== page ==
I Don’t Get the Point of the Zimmerman Defense
George Zimmerman has every right to fight as hard as he can for acquittal. But his defense attorneys baffle me. What on earth are they trying to prove? By embarrassing witnesses like Rachel Jeantel, what facts do they change?
I don’t think any of the following facts are in dispute:
- Police told Zimmerman not to follow Trayvon Martin, who was breaking no law, causing no trouble and doing nothing suspicious.
- Zimmerman, who was armed, took it upon himself to follow the unarmed teenager
- They got into a fight.
- Zimmerman shot Martin to death.
Does that add up to murder? It’s for a jury of his peers to decide.
If I were a juror, here is how I would see the case:
Neighborhood Watch people encounter strangers in their subdivisions from time to time, yet no fight ensues, and no one is shot to death. Here is what I imagine would have occurred under normal circumstances:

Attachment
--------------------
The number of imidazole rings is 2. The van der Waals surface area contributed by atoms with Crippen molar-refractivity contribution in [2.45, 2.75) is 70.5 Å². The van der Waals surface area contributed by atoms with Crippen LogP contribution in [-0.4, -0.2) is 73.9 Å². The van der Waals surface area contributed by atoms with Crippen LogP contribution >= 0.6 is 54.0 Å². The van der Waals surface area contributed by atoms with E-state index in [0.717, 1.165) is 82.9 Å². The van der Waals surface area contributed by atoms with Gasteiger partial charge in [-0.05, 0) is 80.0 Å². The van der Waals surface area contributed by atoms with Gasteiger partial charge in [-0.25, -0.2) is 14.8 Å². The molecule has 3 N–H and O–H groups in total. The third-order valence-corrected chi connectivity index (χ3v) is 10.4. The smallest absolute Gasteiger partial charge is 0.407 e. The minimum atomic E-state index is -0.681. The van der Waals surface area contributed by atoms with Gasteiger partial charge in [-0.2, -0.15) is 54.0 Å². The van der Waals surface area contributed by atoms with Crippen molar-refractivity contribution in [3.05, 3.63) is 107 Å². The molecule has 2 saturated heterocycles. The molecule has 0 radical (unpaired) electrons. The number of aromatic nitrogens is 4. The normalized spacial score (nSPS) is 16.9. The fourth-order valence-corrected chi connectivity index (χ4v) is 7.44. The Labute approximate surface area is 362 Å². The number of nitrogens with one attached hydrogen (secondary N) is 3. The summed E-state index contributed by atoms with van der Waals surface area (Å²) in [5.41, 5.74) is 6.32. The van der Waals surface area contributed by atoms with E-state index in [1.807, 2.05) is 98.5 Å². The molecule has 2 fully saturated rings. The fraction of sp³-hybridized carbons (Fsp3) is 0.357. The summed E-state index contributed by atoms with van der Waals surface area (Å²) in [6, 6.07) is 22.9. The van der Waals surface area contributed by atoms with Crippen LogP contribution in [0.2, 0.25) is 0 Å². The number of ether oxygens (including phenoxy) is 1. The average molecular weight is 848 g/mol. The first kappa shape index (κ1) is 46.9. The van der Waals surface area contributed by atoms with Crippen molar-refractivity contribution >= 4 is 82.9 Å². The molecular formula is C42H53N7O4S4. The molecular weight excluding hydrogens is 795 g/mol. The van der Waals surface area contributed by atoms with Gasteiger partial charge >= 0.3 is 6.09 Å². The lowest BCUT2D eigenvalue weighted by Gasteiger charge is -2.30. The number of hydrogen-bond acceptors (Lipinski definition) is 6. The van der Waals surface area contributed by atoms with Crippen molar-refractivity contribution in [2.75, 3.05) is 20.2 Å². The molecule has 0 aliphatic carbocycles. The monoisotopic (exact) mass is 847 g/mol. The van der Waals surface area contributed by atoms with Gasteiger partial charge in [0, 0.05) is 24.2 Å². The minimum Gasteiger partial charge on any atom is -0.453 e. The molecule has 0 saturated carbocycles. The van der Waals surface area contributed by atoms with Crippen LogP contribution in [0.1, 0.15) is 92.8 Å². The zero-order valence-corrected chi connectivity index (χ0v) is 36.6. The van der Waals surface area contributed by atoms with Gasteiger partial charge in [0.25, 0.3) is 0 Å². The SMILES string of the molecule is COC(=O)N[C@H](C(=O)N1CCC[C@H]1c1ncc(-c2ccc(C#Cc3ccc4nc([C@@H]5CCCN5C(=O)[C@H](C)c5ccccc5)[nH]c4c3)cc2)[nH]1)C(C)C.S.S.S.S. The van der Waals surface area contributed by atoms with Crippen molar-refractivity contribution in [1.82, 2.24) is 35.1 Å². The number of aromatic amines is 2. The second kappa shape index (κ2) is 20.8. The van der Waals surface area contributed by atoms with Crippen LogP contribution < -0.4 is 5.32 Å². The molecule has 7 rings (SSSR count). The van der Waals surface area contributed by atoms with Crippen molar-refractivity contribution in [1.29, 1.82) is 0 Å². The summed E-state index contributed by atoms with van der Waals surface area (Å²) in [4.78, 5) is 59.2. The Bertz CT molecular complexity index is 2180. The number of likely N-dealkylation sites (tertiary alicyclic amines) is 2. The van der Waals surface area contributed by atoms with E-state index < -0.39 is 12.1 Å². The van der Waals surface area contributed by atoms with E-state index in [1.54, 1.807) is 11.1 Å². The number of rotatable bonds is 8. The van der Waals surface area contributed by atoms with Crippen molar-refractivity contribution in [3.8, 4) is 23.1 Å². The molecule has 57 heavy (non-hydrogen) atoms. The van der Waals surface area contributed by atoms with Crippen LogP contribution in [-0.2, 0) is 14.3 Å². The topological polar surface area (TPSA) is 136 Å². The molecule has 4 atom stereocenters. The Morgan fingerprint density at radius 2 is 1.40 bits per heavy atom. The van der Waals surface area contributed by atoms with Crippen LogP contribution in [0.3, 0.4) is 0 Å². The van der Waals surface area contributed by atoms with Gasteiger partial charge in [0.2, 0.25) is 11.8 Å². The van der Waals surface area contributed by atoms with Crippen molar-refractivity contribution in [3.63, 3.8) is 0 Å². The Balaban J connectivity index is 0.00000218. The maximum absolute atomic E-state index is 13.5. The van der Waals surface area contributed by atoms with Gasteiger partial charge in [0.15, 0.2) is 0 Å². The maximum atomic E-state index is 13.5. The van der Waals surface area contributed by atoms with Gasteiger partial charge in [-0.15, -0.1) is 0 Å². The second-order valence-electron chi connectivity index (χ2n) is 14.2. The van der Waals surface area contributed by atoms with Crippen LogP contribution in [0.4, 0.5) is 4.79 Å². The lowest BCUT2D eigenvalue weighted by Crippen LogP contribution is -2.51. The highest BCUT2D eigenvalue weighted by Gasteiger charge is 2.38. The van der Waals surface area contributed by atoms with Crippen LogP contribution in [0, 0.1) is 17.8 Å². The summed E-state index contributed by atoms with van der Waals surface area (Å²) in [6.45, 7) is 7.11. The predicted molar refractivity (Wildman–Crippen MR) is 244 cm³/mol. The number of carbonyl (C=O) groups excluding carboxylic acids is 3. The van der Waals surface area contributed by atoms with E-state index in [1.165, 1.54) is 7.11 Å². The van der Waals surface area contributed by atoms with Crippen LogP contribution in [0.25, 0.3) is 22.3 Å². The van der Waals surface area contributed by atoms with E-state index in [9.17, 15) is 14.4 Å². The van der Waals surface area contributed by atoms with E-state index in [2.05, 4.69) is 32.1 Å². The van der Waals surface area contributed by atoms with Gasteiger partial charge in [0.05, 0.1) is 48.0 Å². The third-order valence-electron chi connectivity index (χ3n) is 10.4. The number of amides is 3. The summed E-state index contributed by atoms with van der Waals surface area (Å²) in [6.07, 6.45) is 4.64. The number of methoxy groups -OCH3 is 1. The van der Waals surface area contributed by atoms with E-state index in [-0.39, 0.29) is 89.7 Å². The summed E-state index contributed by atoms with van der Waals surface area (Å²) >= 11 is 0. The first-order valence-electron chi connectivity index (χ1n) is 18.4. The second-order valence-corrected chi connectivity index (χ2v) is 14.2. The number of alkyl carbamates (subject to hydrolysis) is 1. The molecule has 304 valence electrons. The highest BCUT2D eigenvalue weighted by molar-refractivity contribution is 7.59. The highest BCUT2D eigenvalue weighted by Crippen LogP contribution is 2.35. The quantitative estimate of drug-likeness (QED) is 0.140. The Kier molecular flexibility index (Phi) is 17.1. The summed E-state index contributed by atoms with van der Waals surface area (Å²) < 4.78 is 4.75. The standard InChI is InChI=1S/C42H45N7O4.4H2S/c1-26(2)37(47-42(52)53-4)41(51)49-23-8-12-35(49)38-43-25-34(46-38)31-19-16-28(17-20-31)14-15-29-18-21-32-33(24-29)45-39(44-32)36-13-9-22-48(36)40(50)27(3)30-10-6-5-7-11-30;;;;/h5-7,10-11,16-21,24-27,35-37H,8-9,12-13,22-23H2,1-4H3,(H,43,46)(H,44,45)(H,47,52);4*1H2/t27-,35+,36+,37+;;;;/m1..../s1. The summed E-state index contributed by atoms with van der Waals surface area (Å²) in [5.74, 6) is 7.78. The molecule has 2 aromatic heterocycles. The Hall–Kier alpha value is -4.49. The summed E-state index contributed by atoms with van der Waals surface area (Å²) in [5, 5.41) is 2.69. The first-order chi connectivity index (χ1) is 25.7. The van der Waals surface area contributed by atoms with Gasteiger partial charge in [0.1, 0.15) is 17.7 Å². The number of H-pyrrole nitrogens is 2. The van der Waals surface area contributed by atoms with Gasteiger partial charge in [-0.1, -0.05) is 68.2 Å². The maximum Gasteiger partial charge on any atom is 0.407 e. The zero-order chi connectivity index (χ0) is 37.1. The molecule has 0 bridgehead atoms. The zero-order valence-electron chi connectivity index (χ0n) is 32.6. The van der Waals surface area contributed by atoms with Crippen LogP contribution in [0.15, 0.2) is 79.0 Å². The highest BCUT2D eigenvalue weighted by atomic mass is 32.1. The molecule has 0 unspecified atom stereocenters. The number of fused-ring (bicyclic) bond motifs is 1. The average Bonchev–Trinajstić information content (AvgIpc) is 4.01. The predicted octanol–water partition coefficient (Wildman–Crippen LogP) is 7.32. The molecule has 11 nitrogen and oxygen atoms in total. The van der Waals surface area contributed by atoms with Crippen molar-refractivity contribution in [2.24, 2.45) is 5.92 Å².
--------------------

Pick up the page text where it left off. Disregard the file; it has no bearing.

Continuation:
Zimmerman sees a suspicious looking stranger walking along a road in the subdivision where he is on duty. He approaches the stranger and asks, “What are you doing here?” Trayvon Martin says he is returning from the store to his father’s home. Zimmerman asks for the name and phone number of the boy’s father. Zimmerman calls Martin’s father, verifies the boy is staying there and goes back to his post.
The drama that resulted in Trayvon Martin’s death was totally unnecessary, and was not – by any stretch of the imagination – instigated by Trayvon Martin. There can be no doubt that Zimmerman was the aggressor, that he caused a confrontation and – for whatever reason – fatally shot the unarmed teenager.
It happens that the teenager was black, but whatever shade his skin might have been, whatever prejudices Zimmerman might harbor, Trayvon Martin was the victim of an armed assault. If I were on the jury, I would regard the assault as murder or, at the very least, manslaughter.
To argue that Zimmerman acted in self defense, even if he was losing that fight with Martin, is ludicrous.
Photo above shows Zimmerman with attorney Mark Omara.